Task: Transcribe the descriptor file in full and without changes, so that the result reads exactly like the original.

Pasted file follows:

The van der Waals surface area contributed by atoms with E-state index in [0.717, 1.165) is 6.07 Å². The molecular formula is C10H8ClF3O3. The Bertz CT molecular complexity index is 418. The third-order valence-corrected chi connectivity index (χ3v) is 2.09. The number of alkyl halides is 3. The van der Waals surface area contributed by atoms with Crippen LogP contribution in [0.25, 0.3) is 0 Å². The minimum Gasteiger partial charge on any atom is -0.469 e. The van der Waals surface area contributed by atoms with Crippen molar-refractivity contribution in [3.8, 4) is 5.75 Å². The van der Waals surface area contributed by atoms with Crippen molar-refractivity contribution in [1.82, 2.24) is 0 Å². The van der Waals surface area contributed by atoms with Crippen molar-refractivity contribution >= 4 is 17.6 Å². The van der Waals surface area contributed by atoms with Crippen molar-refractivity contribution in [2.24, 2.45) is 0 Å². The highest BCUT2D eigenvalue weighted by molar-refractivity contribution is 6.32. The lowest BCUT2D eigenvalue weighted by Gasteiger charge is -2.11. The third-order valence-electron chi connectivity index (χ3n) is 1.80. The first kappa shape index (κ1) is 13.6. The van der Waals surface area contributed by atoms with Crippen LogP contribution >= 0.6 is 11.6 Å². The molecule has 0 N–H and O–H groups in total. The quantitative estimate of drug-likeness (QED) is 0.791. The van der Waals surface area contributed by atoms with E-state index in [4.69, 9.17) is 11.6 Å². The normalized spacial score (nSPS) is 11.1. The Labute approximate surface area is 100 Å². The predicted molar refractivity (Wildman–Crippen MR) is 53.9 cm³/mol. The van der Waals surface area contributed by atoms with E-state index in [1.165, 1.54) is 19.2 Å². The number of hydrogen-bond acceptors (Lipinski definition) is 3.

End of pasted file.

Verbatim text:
The van der Waals surface area contributed by atoms with E-state index in [0.717, 1.165) is 6.07 Å². The molecular formula is C10H8ClF3O3. The Bertz CT molecular complexity index is 418. The third-order valence-corrected chi connectivity index (χ3v) is 2.09. The number of alkyl halides is 3. The van der Waals surface area contributed by atoms with Crippen LogP contribution in [0.25, 0.3) is 0 Å². The minimum Gasteiger partial charge on any atom is -0.469 e. The van der Waals surface area contributed by atoms with Crippen molar-refractivity contribution in [3.8, 4) is 5.75 Å². The van der Waals surface area contributed by atoms with Crippen molar-refractivity contribution in [1.82, 2.24) is 0 Å². The van der Waals surface area contributed by atoms with Crippen molar-refractivity contribution >= 4 is 17.6 Å². The van der Waals surface area contributed by atoms with Crippen molar-refractivity contribution in [2.24, 2.45) is 0 Å². The highest BCUT2D eigenvalue weighted by molar-refractivity contribution is 6.32. The lowest BCUT2D eigenvalue weighted by Gasteiger charge is -2.11. The third-order valence-electron chi connectivity index (χ3n) is 1.80. The first kappa shape index (κ1) is 13.6. The van der Waals surface area contributed by atoms with Crippen LogP contribution >= 0.6 is 11.6 Å². The molecule has 0 N–H and O–H groups in total. The quantitative estimate of drug-likeness (QED) is 0.791. The van der Waals surface area contributed by atoms with E-state index in [4.69, 9.17) is 11.6 Å². The normalized spacial score (nSPS) is 11.1. The Labute approximate surface area is 100 Å². The predicted molar refractivity (Wildman–Crippen MR) is 53.9 cm³/mol. The van der Waals surface area contributed by atoms with E-state index in [1.165, 1.54) is 19.2 Å². The number of hydrogen-bond acceptors (Lipinski definition) is 3.